He is one of Ginn’s supervisors, and in his view, far too much expertise is lost when research is confined by national borders. A global outlook is absolutely essential. The positive effect of international collaboration is particularly noticeable in connection with the green transition, as this process demands new ideas and ground-breaking research.

The expertise of the entire world may be put to good use, if we collaborate and share our knowledge across national borders. And it is necessary. Not least if we are to increase twelve-fold our offshore wind capacity within just a few decades. Cities, ports and nations have started and must continue learning from each other in order to find out what works and is effective.

“No one has a definitive plan to reach the target. Everybody is experimenting. This is particularly evident when you’re considering what’s happening locally, for example in Esbjerg. Lots of things are happening very fast, and it’s hugely important that we learn from each other. Universities may serve as facilitators in this context,” explains Powells.

He believes that others need to learn from the successes and failures that come out of establishing effective sustainable sources of energy in the North Sea. At the same time, he emphasises that it is impossible for one player to develop a solution that is suitable for everybody. Geography plays a crucial role, and a solution that works in the North Sea may not necessarily be appropriate in southern Europe.

“If we don’t engage in research at an international level, we’ll have no way of achieving the ambitious targets for the green transition,” says Gareth Powells, senior lecturer at Newcastle University.
 

The academics are not always the experts

One thing is that research is conducted internationally. It is quite another that this research is used outside the world of academia. This is a point emphasised by Peter Enevoldsen, Director of Centre for Energy Technologies at the Department of Business Development and Technology at Aarhus University in Herning. He is one of Sharma’s supervisors.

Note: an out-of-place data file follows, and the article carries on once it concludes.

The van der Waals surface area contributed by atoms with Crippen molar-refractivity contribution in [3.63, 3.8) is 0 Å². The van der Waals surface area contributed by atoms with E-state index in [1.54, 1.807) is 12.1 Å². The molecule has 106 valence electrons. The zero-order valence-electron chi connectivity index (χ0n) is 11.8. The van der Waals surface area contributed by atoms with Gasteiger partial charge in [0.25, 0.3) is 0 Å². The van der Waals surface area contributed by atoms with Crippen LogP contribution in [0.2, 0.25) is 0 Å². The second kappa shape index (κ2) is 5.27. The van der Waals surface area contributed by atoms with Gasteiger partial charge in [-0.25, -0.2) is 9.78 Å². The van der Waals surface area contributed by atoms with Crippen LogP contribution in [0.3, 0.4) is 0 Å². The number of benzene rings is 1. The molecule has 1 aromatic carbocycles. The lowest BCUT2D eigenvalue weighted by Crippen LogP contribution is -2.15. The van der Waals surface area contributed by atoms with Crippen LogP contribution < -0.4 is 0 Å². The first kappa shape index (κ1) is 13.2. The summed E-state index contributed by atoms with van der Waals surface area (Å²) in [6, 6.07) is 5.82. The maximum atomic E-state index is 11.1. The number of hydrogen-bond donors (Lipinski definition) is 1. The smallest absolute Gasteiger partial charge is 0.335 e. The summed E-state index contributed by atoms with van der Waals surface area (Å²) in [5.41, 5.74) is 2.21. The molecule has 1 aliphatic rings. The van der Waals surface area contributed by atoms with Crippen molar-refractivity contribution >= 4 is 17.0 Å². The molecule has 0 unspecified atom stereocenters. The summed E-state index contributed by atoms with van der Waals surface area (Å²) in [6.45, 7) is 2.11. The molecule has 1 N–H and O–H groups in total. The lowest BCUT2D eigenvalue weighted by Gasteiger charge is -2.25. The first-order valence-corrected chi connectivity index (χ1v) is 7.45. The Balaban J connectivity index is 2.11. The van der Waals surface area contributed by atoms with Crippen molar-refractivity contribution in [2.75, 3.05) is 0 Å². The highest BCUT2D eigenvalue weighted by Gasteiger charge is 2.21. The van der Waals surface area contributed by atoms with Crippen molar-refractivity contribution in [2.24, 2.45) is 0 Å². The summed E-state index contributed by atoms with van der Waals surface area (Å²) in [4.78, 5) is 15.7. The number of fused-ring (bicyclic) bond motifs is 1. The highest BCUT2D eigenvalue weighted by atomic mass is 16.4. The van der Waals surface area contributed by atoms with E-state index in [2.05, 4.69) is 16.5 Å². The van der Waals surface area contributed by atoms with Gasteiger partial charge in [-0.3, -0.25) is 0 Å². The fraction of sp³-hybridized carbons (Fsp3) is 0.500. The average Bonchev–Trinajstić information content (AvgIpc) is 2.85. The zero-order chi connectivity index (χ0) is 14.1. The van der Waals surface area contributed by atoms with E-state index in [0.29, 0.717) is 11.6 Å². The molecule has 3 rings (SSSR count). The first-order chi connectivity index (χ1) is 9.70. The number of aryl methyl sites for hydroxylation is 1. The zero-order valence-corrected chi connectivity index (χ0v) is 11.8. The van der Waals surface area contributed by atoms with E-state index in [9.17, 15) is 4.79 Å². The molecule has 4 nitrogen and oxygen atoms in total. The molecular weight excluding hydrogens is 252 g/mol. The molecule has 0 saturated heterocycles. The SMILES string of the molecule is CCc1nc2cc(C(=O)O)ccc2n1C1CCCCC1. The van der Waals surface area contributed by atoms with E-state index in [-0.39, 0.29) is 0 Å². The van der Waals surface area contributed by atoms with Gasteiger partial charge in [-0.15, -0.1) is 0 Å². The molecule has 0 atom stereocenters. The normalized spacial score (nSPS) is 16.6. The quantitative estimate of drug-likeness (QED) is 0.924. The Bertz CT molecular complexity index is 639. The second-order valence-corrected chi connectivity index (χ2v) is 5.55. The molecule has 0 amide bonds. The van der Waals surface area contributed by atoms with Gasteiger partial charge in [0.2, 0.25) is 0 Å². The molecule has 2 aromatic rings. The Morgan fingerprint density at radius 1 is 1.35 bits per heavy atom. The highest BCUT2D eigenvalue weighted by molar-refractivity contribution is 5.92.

“We know from experience that if you’re to find solutions to real issues in business, you need to collaborate with the people who experience the issues and will be implementing the solutions. And our department doesn’t do its job properly, if we cannot produce research that can be applied to real-life challenges,” says Enevoldsen.

The port of Esbjerg serves as a real-time scenario in Sharma’s PhD project, and the issues and any possible solutions may be validated, because they actually exist. In this way, the research will be of real value to the industry and will not just end up as a theoretical section in a book.

The collaborations are essential particularly in relation to the green transition, and the universities are an indispensable resource, argues Enevoldsen.

“The green transition requires new ideas and research at a level where it’s perfectly possible to fail. Such failures don’t really affect universities, whereas they are potentially very costly to companies if they have to live through these failures, which are also important sources of leaning. Therefore, it’s at the interface of industry and academic research that innovation emerges,” he says.

The collaborations between universities andindustry are essential particularly in relation to the green transition, argues Peter Enevoldsen, director of CET, Department of Business Development and Technology at Aarhus University in Herning.
 

The partnership is imperative

Port Esbjerg agrees entirely with the professors that the partnership between industry and academia is imperative, not least in relation to the green transition.

“We’re in a desperate hurry, if we’re to achieve the ambitious targets of the green transition. And there’s a mutual need for solutions. At Port Esbjerg, we’re therefore of the opinion that it’s a good idea to help each other making the path shorter by engaging and collaborating with universities,” explains Bank.